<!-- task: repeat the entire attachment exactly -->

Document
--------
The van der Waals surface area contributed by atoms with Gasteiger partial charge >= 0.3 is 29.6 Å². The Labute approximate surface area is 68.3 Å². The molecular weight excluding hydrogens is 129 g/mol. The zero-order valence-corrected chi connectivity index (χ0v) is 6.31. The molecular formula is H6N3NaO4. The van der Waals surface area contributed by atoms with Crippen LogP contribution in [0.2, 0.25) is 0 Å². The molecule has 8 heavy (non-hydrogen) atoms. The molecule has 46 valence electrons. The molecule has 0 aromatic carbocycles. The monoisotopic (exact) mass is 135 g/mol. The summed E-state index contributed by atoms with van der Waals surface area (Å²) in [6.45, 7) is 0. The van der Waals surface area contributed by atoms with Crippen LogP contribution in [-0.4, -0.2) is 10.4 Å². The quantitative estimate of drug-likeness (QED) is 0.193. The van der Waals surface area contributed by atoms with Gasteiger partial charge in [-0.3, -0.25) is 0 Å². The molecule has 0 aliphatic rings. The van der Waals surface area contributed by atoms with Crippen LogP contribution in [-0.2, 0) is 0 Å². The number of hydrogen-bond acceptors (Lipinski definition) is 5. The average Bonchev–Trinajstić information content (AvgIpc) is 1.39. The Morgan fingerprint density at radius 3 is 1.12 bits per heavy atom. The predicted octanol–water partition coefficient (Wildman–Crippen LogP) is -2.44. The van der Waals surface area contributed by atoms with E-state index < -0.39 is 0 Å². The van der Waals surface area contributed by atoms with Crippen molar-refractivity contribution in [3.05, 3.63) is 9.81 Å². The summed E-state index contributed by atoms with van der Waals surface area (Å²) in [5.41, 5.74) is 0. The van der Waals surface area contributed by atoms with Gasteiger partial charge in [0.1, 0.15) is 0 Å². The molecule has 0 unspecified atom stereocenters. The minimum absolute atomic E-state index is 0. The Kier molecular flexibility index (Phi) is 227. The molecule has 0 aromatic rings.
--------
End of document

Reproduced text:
The van der Waals surface area contributed by atoms with Gasteiger partial charge >= 0.3 is 29.6 Å². The Labute approximate surface area is 68.3 Å². The molecular weight excluding hydrogens is 129 g/mol. The zero-order valence-corrected chi connectivity index (χ0v) is 6.31. The molecular formula is H6N3NaO4. The van der Waals surface area contributed by atoms with Crippen LogP contribution in [0.2, 0.25) is 0 Å². The molecule has 8 heavy (non-hydrogen) atoms. The molecule has 46 valence electrons. The molecule has 0 aromatic carbocycles. The monoisotopic (exact) mass is 135 g/mol. The summed E-state index contributed by atoms with van der Waals surface area (Å²) in [6.45, 7) is 0. The van der Waals surface area contributed by atoms with Crippen LogP contribution in [-0.4, -0.2) is 10.4 Å². The quantitative estimate of drug-likeness (QED) is 0.193. The van der Waals surface area contributed by atoms with Gasteiger partial charge in [-0.3, -0.25) is 0 Å². The molecule has 0 aliphatic rings. The van der Waals surface area contributed by atoms with Crippen LogP contribution in [-0.2, 0) is 0 Å². The number of hydrogen-bond acceptors (Lipinski definition) is 5. The average Bonchev–Trinajstić information content (AvgIpc) is 1.39. The Morgan fingerprint density at radius 3 is 1.12 bits per heavy atom. The predicted octanol–water partition coefficient (Wildman–Crippen LogP) is -2.44. The van der Waals surface area contributed by atoms with E-state index < -0.39 is 0 Å². The van der Waals surface area contributed by atoms with Crippen molar-refractivity contribution in [3.05, 3.63) is 9.81 Å². The summed E-state index contributed by atoms with van der Waals surface area (Å²) in [5.41, 5.74) is 0. The van der Waals surface area contributed by atoms with Gasteiger partial charge in [0.1, 0.15) is 0 Å². The molecule has 0 unspecified atom stereocenters. The minimum absolute atomic E-state index is 0. The Kier molecular flexibility index (Phi) is 227. The molecule has 0 aromatic rings.